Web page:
NEW YORK — In a tough economy, millions of Americans have acquired new financial dependents: their parents. If you're among them, your tax adviser should be the first to know.
"There are tax breaks that can help you if you're financially supporting a parent," says Karen Schaeffer, a Rockville, Md., financial planner. She knows firsthand: her mother-in-law lived with her and her husband for three years; later, her own mother spent more than six years in their house before moving into an assisted living residence.
Schaeffer's experience is increasingly common. A Pew Research Center analysis of Census Bureau data shows the multi-generational American household has been staging a comeback since 1990, in a trend that accelerated sharply during the 2008-2009 recession. A new survey of family caregivers finds that 41 percent now have one or both parents living with them and 21 percent are supporting at least one parent in an assisted living facility, nursing home, or other community living residence.
If you meet IRS requirements, there are tax strategies and deductions to help with the costs, and your tax accountant may have more.
Each exemption on your return cuts your taxable income by $3,700. You can claim one for Mom even if she doesn't live with you on four conditions:
- Her 2011 income (excluding all or most of her Social Security) didn't exceed $3,700.
- You paid more than half her total expenses for the year.
- She doesn't file a joint return with someone else unless it's to claim a refund.
- She's a citizen or resident alien of the U.S., Canada, or Mexico. (For more information, go to the IRS website.)
The hurdle in many families: siblings share the cost of helping their parents, but none contributes enough to claim the exemption. The work around: If your combined assistance equals more than half Mom's support, and you each provide more than 10 percent of that support, you can take turns claiming the exemption, says Bob Leins, a Rockville, Md., CPA: "If you file a Multiple Support Declaration with the IRS, you can rotate the exemption annually."
Can't claim an exemption for Mom because her income is too high and/or she files a joint return? If you pay more than half of her support, and she passes the citizenship test, you can claim an itemized deduction for medical expenses you paid on her behalf. Of course, you can only take a medical deduction to the extent that your total unreimbursed expenses exceed 7.5 percent of your adjusted gross income -- but the cost of Mom or Dad's care may put you over the top.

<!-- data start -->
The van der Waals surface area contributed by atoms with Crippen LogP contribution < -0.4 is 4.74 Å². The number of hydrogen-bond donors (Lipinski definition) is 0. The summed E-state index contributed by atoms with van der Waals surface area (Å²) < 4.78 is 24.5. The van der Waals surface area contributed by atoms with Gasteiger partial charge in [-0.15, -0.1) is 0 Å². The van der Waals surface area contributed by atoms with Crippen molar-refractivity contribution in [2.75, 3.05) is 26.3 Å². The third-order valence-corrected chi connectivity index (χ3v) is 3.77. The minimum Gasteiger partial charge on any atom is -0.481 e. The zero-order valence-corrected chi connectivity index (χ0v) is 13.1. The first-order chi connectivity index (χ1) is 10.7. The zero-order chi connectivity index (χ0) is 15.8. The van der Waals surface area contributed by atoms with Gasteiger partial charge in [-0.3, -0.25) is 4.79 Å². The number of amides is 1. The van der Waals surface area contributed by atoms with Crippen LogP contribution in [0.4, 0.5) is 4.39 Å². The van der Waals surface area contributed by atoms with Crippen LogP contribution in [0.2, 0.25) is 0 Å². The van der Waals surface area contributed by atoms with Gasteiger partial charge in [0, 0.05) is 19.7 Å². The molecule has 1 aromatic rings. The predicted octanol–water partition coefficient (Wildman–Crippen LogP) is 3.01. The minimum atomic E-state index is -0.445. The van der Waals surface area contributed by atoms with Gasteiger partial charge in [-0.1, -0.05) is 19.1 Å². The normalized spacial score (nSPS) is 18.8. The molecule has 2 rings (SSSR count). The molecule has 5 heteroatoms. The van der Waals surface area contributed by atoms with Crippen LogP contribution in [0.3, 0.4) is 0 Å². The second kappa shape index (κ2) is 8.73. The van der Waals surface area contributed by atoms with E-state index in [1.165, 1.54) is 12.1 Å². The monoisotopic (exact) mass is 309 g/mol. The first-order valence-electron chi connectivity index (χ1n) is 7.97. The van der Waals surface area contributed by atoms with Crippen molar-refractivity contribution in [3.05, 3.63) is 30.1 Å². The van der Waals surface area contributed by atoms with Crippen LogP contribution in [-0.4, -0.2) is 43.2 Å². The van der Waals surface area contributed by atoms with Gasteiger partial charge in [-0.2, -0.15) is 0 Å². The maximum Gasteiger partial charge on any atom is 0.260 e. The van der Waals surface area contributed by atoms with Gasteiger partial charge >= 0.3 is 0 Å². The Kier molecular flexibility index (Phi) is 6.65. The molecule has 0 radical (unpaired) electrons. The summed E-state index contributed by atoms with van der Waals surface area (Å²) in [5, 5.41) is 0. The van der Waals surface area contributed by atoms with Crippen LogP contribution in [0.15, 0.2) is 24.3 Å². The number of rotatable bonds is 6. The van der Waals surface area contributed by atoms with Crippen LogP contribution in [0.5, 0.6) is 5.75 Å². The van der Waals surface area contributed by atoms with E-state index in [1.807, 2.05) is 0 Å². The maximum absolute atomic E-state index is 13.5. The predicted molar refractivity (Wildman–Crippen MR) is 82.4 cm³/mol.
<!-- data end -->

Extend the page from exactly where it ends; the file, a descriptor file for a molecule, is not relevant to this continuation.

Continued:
Deductible medical expenses include the cost of disability-triggered home improvements like the installation of ramps, wider doorways and stair-lifts, says Leins. In Mom's house, those changes may be fully deductible. In yours, they're deductible to the extent that their cost exceeds any increase to the market value of the house, says Rosanne Rogé, managing director of R.W. Rogé & Co, a Bohemia NY financial adviser. If you installed an $11,000 elevator that boosts the value of your home by $5,000, for example, you have a $6,000 medical deduction.
If your parent is in an assisted living residence, ask the facility how much of its monthly cost is attributable to deductible medical expenses. Room and board generally isn't deductible, but there are exceptions. "I have a client who writes checks for $5,000 a month to his mother's nursing home, and it's all a deductible medical expense because her living there is documented as medically necessary," says Mark Nash, a partner at Pricewaterhouse Coopers in Dallas.
If you were unmarried at year-end and can claim an exemption for Mom, you may be able to file as a head of household even if she doesn't live with you and that would lower your tax rates. If you earn $70,000 a year, filing as head of household rather than a single taxpayer saves you about $2,000 in 2011 federal tax, says Alan E. Weiner, a CPA in Melville, N.Y.
If Mom lives with you, you can claim a tax credit for what you pay someone to care for her so you can go to work. That's true even if her income exceeds $3,700, as long as you provide more than half of her support, says Bob Scharin, senior tax analyst for Thomson Reuters.
But Scharin says many people are better off using a dependent care flexible spending account (FSA) to pay for adult day care. The FSA is an employee benefit offered by most large companies. It lets you set aside up to $5,000 pretax a year of your salary to pay for work-related dependent care expenses — and this money isn't subject to federal income tax or FICA tax. If you're in the 25 percent federal bracket, that saves you about $33 in total federal tax for every $100 you spend. Your state tax savings depend on state law.
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